Slightly later than thought

Those who have followed from the days of Modellers United, may by now have noticed that my predictions for completing the wiring and have something move under power, are , well, lacking. Perhaps that’s why I’ve never won a lottery.

Happily, all the point motors in the station throat are now fully wired and working as required, feeding back to the panel for route indication. Work is progressing relatively quickly through the traction feeds. I find that working upside down under a baseboard, having a target of one feed per session is easily obtainable allowing for issues, there have been a few – computer extension cables frequently, and the time required to get back “topside” to check electrical continuity. I’ve also decided to replace the original thin and narrow  copperclad  tiebars with a variation of those used by Dave Franks on his Wharfside layout. The first two originals failed at the hole drilled through them within a couple of hours testing. Not a good omen!


LEDs and cameras, never a good mix. Panel indicating an arrival fron Down Main to platform 6, and an ecs movement from platform 3 to the carriage headshunt. The indicator under the signal gantry shows which carriage siding the manually operated points are set to. Replacing tiebars isn’t likely to delay full running, still have the rest of the layout to build first!

In one of the forums, there has been comment recently with unsatisfactory  experiences with certain pointmotors. On Princes St I use a combination of Fulgurex Lemaco and Colbalt IP. The Cobalts were purchased due to the non availability of the others, and do seem a bit slow compared to the others when they all use a stabilised 11.6V supply ( that’s the voltage that made the others run at what I consider a realistic speed) The Lemaco’s are the best part of 30 years old, and have never given a problem. The Fulgurex are up to 34 years old and have suffered only two failures – a diode and a stalled motor that wasn’t noticed for twenty or so minutes, by which time the motor case was too hot to comfortably touch. After this the motor always needed help to start running in both directions, taking about a minute to get to normal speed with no load. It then would be fine that night. A replacement motor resolved that.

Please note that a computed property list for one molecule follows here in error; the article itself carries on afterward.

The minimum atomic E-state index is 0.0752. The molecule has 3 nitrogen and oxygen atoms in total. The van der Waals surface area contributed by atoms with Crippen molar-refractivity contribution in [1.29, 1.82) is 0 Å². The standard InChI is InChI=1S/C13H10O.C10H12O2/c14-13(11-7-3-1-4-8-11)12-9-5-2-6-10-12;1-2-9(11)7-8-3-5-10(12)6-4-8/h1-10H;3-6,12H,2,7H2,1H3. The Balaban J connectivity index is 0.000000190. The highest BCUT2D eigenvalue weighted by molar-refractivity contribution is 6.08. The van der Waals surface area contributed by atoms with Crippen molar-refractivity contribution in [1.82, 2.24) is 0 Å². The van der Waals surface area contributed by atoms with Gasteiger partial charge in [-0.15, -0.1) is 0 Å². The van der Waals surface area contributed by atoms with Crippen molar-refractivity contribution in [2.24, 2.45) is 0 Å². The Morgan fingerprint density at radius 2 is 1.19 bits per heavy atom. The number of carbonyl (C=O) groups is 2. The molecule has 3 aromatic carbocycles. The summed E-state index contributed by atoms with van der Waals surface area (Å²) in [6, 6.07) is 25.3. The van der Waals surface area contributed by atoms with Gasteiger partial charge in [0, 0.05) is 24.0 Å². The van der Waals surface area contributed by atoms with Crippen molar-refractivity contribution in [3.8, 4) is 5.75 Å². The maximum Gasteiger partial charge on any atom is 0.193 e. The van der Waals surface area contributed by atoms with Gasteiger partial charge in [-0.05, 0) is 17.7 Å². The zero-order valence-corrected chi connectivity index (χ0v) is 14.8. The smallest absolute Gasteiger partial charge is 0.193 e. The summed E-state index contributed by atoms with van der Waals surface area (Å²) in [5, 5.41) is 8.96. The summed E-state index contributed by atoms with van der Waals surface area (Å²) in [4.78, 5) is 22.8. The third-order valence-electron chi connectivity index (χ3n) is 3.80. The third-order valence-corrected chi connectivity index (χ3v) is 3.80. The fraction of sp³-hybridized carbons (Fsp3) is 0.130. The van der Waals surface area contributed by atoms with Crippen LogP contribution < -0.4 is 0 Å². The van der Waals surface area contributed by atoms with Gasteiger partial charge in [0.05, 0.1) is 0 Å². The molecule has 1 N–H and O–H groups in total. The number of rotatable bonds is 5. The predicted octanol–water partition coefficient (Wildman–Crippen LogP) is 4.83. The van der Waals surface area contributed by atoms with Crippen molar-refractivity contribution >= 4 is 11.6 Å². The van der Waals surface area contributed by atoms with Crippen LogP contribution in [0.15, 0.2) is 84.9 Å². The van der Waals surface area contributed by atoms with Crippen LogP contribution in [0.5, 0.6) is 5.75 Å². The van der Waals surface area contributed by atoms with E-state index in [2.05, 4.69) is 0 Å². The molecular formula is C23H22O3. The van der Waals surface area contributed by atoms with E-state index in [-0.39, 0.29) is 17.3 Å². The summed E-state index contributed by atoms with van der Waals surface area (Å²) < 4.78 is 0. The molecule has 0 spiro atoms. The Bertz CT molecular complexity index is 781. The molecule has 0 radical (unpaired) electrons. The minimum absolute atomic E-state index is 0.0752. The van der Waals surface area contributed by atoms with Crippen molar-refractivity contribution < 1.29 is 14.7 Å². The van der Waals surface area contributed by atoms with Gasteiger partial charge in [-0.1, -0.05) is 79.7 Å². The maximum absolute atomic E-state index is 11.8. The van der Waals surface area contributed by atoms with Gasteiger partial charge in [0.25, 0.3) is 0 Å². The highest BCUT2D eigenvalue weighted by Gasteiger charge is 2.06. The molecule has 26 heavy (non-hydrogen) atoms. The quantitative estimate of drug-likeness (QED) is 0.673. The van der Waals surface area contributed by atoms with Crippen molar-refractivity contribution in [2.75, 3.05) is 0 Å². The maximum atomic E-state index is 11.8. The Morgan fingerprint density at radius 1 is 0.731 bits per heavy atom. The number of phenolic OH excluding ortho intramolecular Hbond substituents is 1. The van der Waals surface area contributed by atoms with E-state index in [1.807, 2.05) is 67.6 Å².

I’ve also had a couple of additional auxiliary switches need attention. These were bought at Exhibitions, and are not moulded in the same colour as the original switches. The holes for the mounting screws didn’t clear the screws. On one switch the outer contacts were misaligned so that it didn’t act as a changeover switch. On the other the common wiper was free to move in the moulding. I did feel that the exhibition bought switches required a greater force to get them to throw.  Recently I discovered and purchase more auxiliary switches from Rapid Electronics ( these appear as good as the originals, and will be used as required.


Author: Ian Norman

Modelling railways for nearly 50 years. Currently modelling part of a forgotten Edinburgh railway terminus in the late 1950s, early 60s.

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